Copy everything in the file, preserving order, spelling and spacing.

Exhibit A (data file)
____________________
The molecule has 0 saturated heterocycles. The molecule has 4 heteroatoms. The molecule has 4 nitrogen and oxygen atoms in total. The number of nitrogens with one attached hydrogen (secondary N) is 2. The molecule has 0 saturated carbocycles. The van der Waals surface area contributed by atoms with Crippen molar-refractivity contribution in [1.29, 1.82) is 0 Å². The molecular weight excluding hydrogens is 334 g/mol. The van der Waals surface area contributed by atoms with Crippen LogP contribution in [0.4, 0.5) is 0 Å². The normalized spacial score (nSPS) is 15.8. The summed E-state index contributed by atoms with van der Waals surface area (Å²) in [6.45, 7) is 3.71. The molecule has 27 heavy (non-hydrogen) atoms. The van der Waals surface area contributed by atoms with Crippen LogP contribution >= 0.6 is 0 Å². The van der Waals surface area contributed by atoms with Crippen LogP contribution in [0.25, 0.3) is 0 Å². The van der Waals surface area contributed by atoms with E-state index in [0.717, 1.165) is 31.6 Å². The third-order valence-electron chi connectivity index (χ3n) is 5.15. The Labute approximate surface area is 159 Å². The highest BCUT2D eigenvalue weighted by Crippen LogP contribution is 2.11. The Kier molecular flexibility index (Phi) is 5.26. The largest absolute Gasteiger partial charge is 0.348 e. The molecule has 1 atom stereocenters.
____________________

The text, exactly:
The molecule has 0 saturated heterocycles. The molecule has 4 heteroatoms. The molecule has 4 nitrogen and oxygen atoms in total. The number of nitrogens with one attached hydrogen (secondary N) is 2. The molecule has 0 saturated carbocycles. The van der Waals surface area contributed by atoms with Crippen molar-refractivity contribution in [1.29, 1.82) is 0 Å². The molecular weight excluding hydrogens is 334 g/mol. The van der Waals surface area contributed by atoms with Crippen LogP contribution in [0.4, 0.5) is 0 Å². The normalized spacial score (nSPS) is 15.8. The summed E-state index contributed by atoms with van der Waals surface area (Å²) in [6.45, 7) is 3.71. The molecule has 27 heavy (non-hydrogen) atoms. The van der Waals surface area contributed by atoms with Crippen LogP contribution >= 0.6 is 0 Å². The van der Waals surface area contributed by atoms with Crippen LogP contribution in [0.25, 0.3) is 0 Å². The van der Waals surface area contributed by atoms with E-state index in [0.717, 1.165) is 31.6 Å². The third-order valence-electron chi connectivity index (χ3n) is 5.15. The Labute approximate surface area is 159 Å². The highest BCUT2D eigenvalue weighted by Crippen LogP contribution is 2.11. The Kier molecular flexibility index (Phi) is 5.26. The largest absolute Gasteiger partial charge is 0.348 e. The molecule has 1 atom stereocenters.